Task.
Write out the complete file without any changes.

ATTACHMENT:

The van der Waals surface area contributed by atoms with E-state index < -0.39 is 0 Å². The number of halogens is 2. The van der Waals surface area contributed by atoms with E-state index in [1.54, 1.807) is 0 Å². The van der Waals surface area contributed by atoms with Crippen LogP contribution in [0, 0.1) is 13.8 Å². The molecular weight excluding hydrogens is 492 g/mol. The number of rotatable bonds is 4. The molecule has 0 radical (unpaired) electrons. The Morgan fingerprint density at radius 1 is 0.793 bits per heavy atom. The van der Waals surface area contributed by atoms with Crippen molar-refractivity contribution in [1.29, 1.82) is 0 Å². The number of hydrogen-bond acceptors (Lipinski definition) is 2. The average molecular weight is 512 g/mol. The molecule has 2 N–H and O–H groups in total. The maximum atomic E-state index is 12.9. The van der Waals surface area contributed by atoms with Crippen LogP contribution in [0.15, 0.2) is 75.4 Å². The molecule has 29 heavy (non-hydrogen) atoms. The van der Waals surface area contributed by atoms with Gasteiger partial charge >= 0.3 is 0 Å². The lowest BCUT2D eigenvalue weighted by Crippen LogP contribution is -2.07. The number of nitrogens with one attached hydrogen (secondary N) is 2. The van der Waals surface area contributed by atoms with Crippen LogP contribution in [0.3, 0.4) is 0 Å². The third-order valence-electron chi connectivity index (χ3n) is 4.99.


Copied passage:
The van der Waals surface area contributed by atoms with E-state index < -0.39 is 0 Å². The number of halogens is 2. The van der Waals surface area contributed by atoms with E-state index in [1.54, 1.807) is 0 Å². The van der Waals surface area contributed by atoms with Crippen LogP contribution in [0, 0.1) is 13.8 Å². The molecular weight excluding hydrogens is 492 g/mol. The number of rotatable bonds is 4. The molecule has 0 radical (unpaired) electrons. The Morgan fingerprint density at radius 1 is 0.793 bits per heavy atom. The van der Waals surface area contributed by atoms with Crippen molar-refractivity contribution in [1.29, 1.82) is 0 Å². The number of hydrogen-bond acceptors (Lipinski definition) is 2. The average molecular weight is 512 g/mol. The molecule has 2 N–H and O–H groups in total. The maximum atomic E-state index is 12.9. The van der Waals surface area contributed by atoms with Crippen LogP contribution in [0.15, 0.2) is 75.4 Å². The molecule has 29 heavy (non-hydrogen) atoms. The van der Waals surface area contributed by atoms with Gasteiger partial charge >= 0.3 is 0 Å². The lowest BCUT2D eigenvalue weighted by Crippen LogP contribution is -2.07. The number of nitrogens with one attached hydrogen (secondary N) is 2. The van der Waals surface area contributed by atoms with Crippen LogP contribution in [0.3, 0.4) is 0 Å². The third-order valence-electron chi connectivity index (χ3n) is 4.99.